Won in competition, the award-winning Hungerford footbridges, also known as the Golden Jubilee footbridges, involved the addition of two new decks to the listed riparian structures designed by Brunel in 1845. The £50m scheme to build the 300m long footbridges involved works to private property, Railtrack property, listed buildings and London views of national importance.
As a complex construction project, the scheme had an equally complex client base. Backed by the Cross River Partnership (consisting of the City Corporation, Southwark, Lambeth and Westminster City Council), the project was led by Westminster, with English Heritage joining other key contributors including Railtrack, the London Development Agency, the Millennium Lottery Fund and the GLA.
The bridge design seeks to make best use of what exists on site and the final form acts as a delicate foil to the heavy railway structure behind. The use of inclined pylons pays homage to similar structures created for the 1951 Festival of Britain held on the South Bank but takes advantage of advances in structural analysis to create an elegant, lightweight structure.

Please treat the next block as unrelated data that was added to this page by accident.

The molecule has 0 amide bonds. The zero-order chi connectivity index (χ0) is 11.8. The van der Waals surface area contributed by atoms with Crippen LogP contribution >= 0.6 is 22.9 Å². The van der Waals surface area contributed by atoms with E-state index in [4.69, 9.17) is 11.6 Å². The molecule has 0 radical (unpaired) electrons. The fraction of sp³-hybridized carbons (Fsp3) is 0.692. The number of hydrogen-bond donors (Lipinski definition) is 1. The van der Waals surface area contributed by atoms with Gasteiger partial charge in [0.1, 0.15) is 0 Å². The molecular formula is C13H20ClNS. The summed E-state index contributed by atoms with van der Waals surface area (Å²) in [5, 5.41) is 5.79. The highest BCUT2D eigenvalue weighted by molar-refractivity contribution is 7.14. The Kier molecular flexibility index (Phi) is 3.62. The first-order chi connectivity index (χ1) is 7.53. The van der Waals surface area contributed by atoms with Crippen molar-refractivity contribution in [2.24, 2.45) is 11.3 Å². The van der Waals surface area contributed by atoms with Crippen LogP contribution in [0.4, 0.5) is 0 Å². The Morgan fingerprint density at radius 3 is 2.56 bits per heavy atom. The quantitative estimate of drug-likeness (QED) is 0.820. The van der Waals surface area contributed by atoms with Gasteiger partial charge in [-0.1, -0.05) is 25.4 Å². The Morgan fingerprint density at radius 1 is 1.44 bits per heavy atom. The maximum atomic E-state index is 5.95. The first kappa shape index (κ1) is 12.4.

As no bridge had been built over the Thames for many years, the route to planning was developed in painstaking detail with legal officers and involved a Parliamentary Act rather than a planning consent; also, intensive dialogue with English Heritage, CABE and all affected boroughs. Appropriate technical and design material was developed to satisfy the concerns of design and conservation officers, in particular historic views and alterations to the listed structures which surround the bridge. Each step required the agreement of English Heriate, as well as Westminster City Council, the London Borough of Lambeth and the Cross River Partnership.
This project required a very large, and often competing, group of agencies to be consulted alongside English Heritage to ensure a smooth road to planning permission.